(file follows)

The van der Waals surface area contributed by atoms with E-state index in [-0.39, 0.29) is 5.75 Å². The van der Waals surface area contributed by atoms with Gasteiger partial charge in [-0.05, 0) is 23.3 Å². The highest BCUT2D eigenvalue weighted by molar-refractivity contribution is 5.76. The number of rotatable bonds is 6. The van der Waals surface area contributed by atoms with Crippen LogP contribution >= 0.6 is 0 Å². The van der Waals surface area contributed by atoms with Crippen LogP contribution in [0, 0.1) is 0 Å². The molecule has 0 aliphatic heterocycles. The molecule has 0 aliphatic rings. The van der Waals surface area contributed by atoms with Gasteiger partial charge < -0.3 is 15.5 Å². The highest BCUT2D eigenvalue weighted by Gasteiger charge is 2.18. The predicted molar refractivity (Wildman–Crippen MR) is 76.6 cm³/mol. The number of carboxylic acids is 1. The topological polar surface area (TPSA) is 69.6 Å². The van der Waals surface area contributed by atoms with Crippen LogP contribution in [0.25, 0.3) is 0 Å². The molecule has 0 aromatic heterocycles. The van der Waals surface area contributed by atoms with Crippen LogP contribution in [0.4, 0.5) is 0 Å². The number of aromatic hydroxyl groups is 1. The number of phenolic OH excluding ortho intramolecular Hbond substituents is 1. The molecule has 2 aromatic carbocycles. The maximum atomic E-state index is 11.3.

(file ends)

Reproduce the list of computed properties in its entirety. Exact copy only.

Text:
The van der Waals surface area contributed by atoms with E-state index in [-0.39, 0.29) is 5.75 Å². The van der Waals surface area contributed by atoms with Gasteiger partial charge in [-0.05, 0) is 23.3 Å². The highest BCUT2D eigenvalue weighted by molar-refractivity contribution is 5.76. The number of rotatable bonds is 6. The van der Waals surface area contributed by atoms with Crippen LogP contribution >= 0.6 is 0 Å². The van der Waals surface area contributed by atoms with Crippen LogP contribution in [0, 0.1) is 0 Å². The molecule has 0 aliphatic heterocycles. The molecule has 0 aliphatic rings. The van der Waals surface area contributed by atoms with Gasteiger partial charge < -0.3 is 15.5 Å². The highest BCUT2D eigenvalue weighted by Gasteiger charge is 2.18. The predicted molar refractivity (Wildman–Crippen MR) is 76.6 cm³/mol. The number of carboxylic acids is 1. The topological polar surface area (TPSA) is 69.6 Å². The van der Waals surface area contributed by atoms with Crippen LogP contribution in [0.25, 0.3) is 0 Å². The molecule has 0 aromatic heterocycles. The van der Waals surface area contributed by atoms with Crippen LogP contribution in [0.4, 0.5) is 0 Å². The number of aromatic hydroxyl groups is 1. The number of phenolic OH excluding ortho intramolecular Hbond substituents is 1. The molecule has 2 aromatic carbocycles. The maximum atomic E-state index is 11.3.